2.9. Statistical Analysis

Statistical significance was determined by a two-tailed, unpaired Student’s t-test. Differences in arthritis incidence were analyzed using Fisher’s exact test. values lower than 0.05 are considered to be significant.

3. Results

3.1. Attenuation of CIA Severity by Daily Oral Administration of PG

In order to investigate the effect of PG on CIA, CII-immunized mice were administered with 2 mg of PG per os daily by starting on the day of the first CII immunization. Clinical scores of CIA were recorded between day 18 and day 56 after the first immunization. Percent incidence and clinical scores of CIA in the PG-administered mice decreased in comparison with PBS-administered mice (Figures 1(a) and 1(b)). From day 45 after the first immunization, the average clinical scores of CIA in the PG-administered mice were significantly different from that of PBS-administered mice (). In comparison with PBS-administered mice, histological analysis of joints showed that synovitis and osteoclastic bone resorption were attenuated by daily oral administration of PG (Figure 1(c)).

3.2. Decrease in Macrophages, Neutrophils, and Osteoclasts in the Joint of PG-Administered Mice

Infiltration of inflammatory cells and accumulation of osteoclasts play the important role in the progression of arthritis. To observe these cells in the joints of CII-immunized mice, immunostaining using markers for macrophages and neutrophils and TRAP staining for osteoclasts were performed. Infiltration of macrophages (Figures 2(a)2(c) and 2(j)) and neutrophils (Figures 2(d)2(f) and 2(k)) and accumulation of the osteoclasts (Figures 2(g)2(i) and 2(l)) decreased in the joints of PG-administered mice. These results suggested that administration of PG suppresses infiltration of inflammatory cells and accumulation of osteoclasts in the joints of CII-immunized mice.

3.3. Reduction of Chemokine Expression in the Joints of PG-Administered Mice

Osteoclast activation and infiltration of inflammatory cells are regulated by chemokines. Thus, we then examined the chemokine production in the ankle joints of CII-immunized mice. Between day 39 and day 47 in which all CII-immunized mice exhibited clinical scores, total cellular RNA from ankle joints was extracted. The expression of C-C chemokine ligand 2 (CCL2), C-X-C chemokine ligand 1 (CXCL1), and CXCL2 in the paws of CII-immunized mice was determined by quantitative real-time PCR. Their expression in the joints of PG-administered mice significantly decreased, comparing with PBS-administered mice (Figures 2(m)2(o)). The results correlated with the amounts of inflammatory cells observed in Figures 2(a)2(l).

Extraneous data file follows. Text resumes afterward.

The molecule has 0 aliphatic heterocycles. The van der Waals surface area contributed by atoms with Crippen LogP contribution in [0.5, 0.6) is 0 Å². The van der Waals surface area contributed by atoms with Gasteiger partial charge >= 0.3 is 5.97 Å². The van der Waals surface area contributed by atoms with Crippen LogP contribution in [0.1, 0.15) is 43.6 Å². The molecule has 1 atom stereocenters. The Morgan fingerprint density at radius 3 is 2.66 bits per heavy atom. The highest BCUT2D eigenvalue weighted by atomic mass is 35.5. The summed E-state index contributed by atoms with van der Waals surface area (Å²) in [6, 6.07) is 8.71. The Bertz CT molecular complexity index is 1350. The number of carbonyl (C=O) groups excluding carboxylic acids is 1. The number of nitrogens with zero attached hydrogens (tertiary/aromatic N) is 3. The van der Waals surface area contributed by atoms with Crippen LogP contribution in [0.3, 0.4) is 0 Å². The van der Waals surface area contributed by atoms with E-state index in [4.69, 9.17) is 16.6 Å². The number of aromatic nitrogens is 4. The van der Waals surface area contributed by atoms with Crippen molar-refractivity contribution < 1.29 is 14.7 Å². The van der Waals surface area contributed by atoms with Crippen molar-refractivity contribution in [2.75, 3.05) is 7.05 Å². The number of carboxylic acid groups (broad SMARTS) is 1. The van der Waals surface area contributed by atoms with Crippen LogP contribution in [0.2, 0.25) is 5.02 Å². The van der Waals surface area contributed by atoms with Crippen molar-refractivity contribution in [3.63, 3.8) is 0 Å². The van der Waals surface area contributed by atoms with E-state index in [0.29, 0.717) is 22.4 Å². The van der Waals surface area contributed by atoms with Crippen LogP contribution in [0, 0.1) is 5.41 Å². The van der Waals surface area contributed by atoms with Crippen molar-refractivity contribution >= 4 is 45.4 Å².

3.4. PG Administration Reduced Cytokine Expression in the Joints of CII-Immunized Mice

Proinflammatory cytokines play important roles in severity of RA. IL-17 triggers recruitment of macrophages and neutrophils through induction of chemokines [13, 14] and also upregulates other proinflammatory cytokines, such as IL-6 and IL-1β. Therefore, we investigated whether PG administration affects the expression of these proinflammatory cytokines. On days 39–47 after the first immunization, the levels of these cytokines were determined by quantitative real-time PCR. The expression of IL-17A, IL-6, IL-1β, and IFN-γ in the joints of PG-administered mice was reduced in comparison with PBS-administered group (Figures 3(a)3(d)). These results suggested that PG administration modulates the expression of proinflammatory cytokines in the joint of CII-immunized mice at the late stage of RA.

3.5. Administration of PG Suppressed the Cytokine Production from Splenocytes in CII Restimulation

The immune response to CII in CIA is characterized by the stimulation of collagen-specific T cells [11]. We examined the response of splenocytes to restimulation with CII ex vivo. CII-stimulated splenocytes from PBS-administered mice released high titers of IL-17 and IFN-γ, while administration of PG significantly suppressed both cytokines from CII-stimulated splenocytes (Figures 4(a) and 4(b)). These data suggested that administration of PG suppresses the T-cell response to restimulation with CII in splenocytes ex vivo.

3.6. PG Administration Did Not Affect Antibody Responses

Anti-CII antibodies are reportedly involved in pathology of arthritis in CII-immunized mice [15]. Therefore, we determined the production of CII-specific immunoglobulin isotypes, IgG1, and IgG2a, in these mice by ELISAs. The production of anti-CII specific IgG1 or IgG2a antibody in the sera increased upon CII-immunization and was not significantly different between PBS- and PG-administered groups (Figures 4(c) and 4(d)). These results suggested that attenuation of CIA severity by oral administration of PG is not involved in the modulation of anti-CII antibody production.

4. Discussion